Fer­rari are just too quick for me, ad­mits Hamil­ton

Bri­ton to start from ninth spot af­ter poor qual­i­fy­ing Vet­tel rev­els in the hot con­di­tions to win pole

The Sunday Telegraph - Sport - - Cricket - By Philip Duncan in Bahrain

Lewis Hamil­ton was last night fac­ing up to the prospect of Se­bas­tian Vet­tel adding fur­ther day­light be­tween them in their world cham­pi­onship bat­tle af­ter watch­ing his ri­val storm to pole po­si­tion.

Hamil­ton will line up in ninth spot for to­day’s race af­ter an off-colour dis­play in qual­i­fy­ing was cou­pled with a five-place grid penalty fol­low­ing a gear­box change on his Mercedes.

The de­fend­ing cham­pion has been mys­te­ri­ously slug­gish all week­end, with Vet­tel’s Fer­rari team daz­zling in the hot­ter track con­di­tions. Kimi Raikko­nen will join his team-mate on the front row with Mercedes’ Valt­teri Bot­tas third.

While only one of the last five pole­sit­ters have con­verted the top spot on the grid in Bahrain into a vic­tory – and that was Hamil­ton back in 2015 – no driver has ever won from fur­ther back than fourth. Hamil­ton has also never won a race from out­side the top six on the grid.

Hamil­ton should have taken the che­quered flag in Aus­tralia a fort­night ago be­fore a tim­ing mix-up by his Mercedes team paved the way for Vet­tel to seal an un­likely vic­tory.

Now, the Bri­ton could head to Shang­hai for the next chap­ter of this year’s ti­tle race a week to­day even fur­ther be­hind if the Ger­man con­verts his pole into a sec­ond win from as many grands prix. “It is not go­ing to be the eas­i­est race, but I will give it ev­ery­thing I have got,” Hamil­ton, 33, said. “The goal was to fin­ish first to­day, but the Fer­raris were too quick. We will try to re­cover from where we are, and there are a cou­ple of dif­fer­ent strate­gies we can use. I will try to eek out ev­ery last bit of power and strength from this car.”

Vet­tel won con­vinc­ingly un­der the Sakhir cir­cuit flood­lights last year, and with Raikko­nen ef­fec­tively act­ing along­side him as a rear-gun­ner, the prob­a­bil­ity is that the Ger­man will tri­umph this term, too.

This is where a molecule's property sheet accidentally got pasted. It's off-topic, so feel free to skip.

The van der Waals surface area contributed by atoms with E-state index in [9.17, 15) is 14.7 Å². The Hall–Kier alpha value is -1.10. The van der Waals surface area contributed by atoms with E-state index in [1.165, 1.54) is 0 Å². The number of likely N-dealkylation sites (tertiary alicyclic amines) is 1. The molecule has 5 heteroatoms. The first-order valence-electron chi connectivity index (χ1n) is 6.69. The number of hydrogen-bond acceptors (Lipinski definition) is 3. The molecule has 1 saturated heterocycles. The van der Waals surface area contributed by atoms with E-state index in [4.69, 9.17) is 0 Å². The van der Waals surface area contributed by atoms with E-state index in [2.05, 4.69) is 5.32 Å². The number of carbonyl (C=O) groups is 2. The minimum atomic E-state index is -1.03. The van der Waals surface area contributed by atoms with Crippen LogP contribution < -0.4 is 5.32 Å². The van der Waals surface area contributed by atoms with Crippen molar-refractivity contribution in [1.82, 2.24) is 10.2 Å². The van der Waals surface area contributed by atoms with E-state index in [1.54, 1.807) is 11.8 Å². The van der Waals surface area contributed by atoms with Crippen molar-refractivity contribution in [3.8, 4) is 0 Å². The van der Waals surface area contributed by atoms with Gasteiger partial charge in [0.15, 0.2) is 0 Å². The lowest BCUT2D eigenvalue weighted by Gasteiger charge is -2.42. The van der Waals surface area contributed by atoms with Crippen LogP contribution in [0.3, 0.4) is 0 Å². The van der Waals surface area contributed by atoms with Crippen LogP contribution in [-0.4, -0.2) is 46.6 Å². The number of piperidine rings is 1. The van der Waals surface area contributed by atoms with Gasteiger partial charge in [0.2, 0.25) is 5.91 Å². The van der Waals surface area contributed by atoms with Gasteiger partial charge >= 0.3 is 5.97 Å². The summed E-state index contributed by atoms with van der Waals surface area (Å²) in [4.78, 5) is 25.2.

The four-time cham­pion trailed Raikko­nen fol­low­ing the open­ing qual­i­fy­ing runs in the desert, but the cham­pi­onship leader de­liv­ered the goods when it mat­tered most. “I was very happy that I got the sec­ond run and I got it clean,” Vet­tel said. “The car has been ex­cel­lent all week­end, so I am look­ing for­ward to the race.

“If the car is re­spond­ing to what you want to do it is a plea­sure to drive, other­wise it is a fight. Aus­tralia was more of a fight, but we have im­proved here.

“I feel good now, but to­mor­row is a dif­fer­ent story and it is a long race, but the car is quick so that helps.”

Daniel Ric­cia­rdo lines up in fourth for Red Bull, but his team-mate Max Ver­stap­pen – ex­pected to be a con­tender for pole here – saw his ragged start to the new cam­paign con­tinue af­ter a 140mph shunt. The 20-year-old, who spun in Mel­bourne, lost con­trol of his car on the exit of turn 2, be­fore slid­ing into the bar­rier on the op­pos­ing side of the cir­cuit.

Ver­stap­pen did man­age to com­plete a speedy lap be­fore his crash to spare him the in­dig­nity of prop­ping up the grid. He will start 15th.

Ahead of him will be Fer­nando Alonso and Stof­fel Van­doorne. Af­ter Sil­ver­stone, this is ef­fec­tively McLaren’s sec­ond home race given their fi­nan­cial ties with the Bahraini royal fam­ily, but the guests that squeezed into the team’s hos­pi­tal­ity suite were pro­vided with a mis­er­able show­ing as Alonso qual­i­fied a tor­rid 13th. Van­doorne was one place fur­ther back.

McLaren’s di­vorce from Honda power, and switch to Re­nault, was sup­posed to usher in a new era for Bri­tain’s most suc­cess­ful F1 team, but their glo­ries of yes­ter­year ap­pear a dis­tant mem­ory.

Adding in­sult to in­jury, both of the Toro Rosso cars, now pow­ered by Honda, will start ahead of Alonso and Van­doorne. In­deed, Pierre Gasly qual­i­fied a dizzy­ing sixth.

McLaren’s Amer­i­can ex­ec­u­tive di­rec­tor Zak Brown claimed his cars would chal­lenge Red Bull this year, but Alonso was 1.3 sec­onds slower than Ric­cia­rdo and nearly two sec­onds adrift of Vet­tel. “It is a little bit worse than our ex­pec­ta­tions,” Alonso ad­mit­ted. “We were hop­ing for bet­ter re­sults and fight­ing for a spot in the top 10.

“It was a bad sur­prise as I didn’t ex­pect to be that far back. Head­ing to this race, we had high hopes, but our start­ing po­si­tion is now com­pro­mised.” Rac­ing di­rec­tor Eric Boul­lier was un­avail­able for com­ment fol­low­ing what the team de­scribed as an “emer­gency brief­ing”.

McLaren can take some com­fort from their re­serve driver Lando Nor­ris’s dis­play ear­lier in Bahrain as he stormed to vic­tory on his For­mula Two de­but. But while Nor­ris, the Bri­tish teenager, pro­vided hope that there may be life af­ter Lewis, McLaren’s trou­bles only con­tinue to deepen.

Out of sorts: Lewis Hamil­ton dur­ing an un­usu­ally slug­gish per­for­mance in prac­tice; (be­low) the Bri­ton re­flects on his drive

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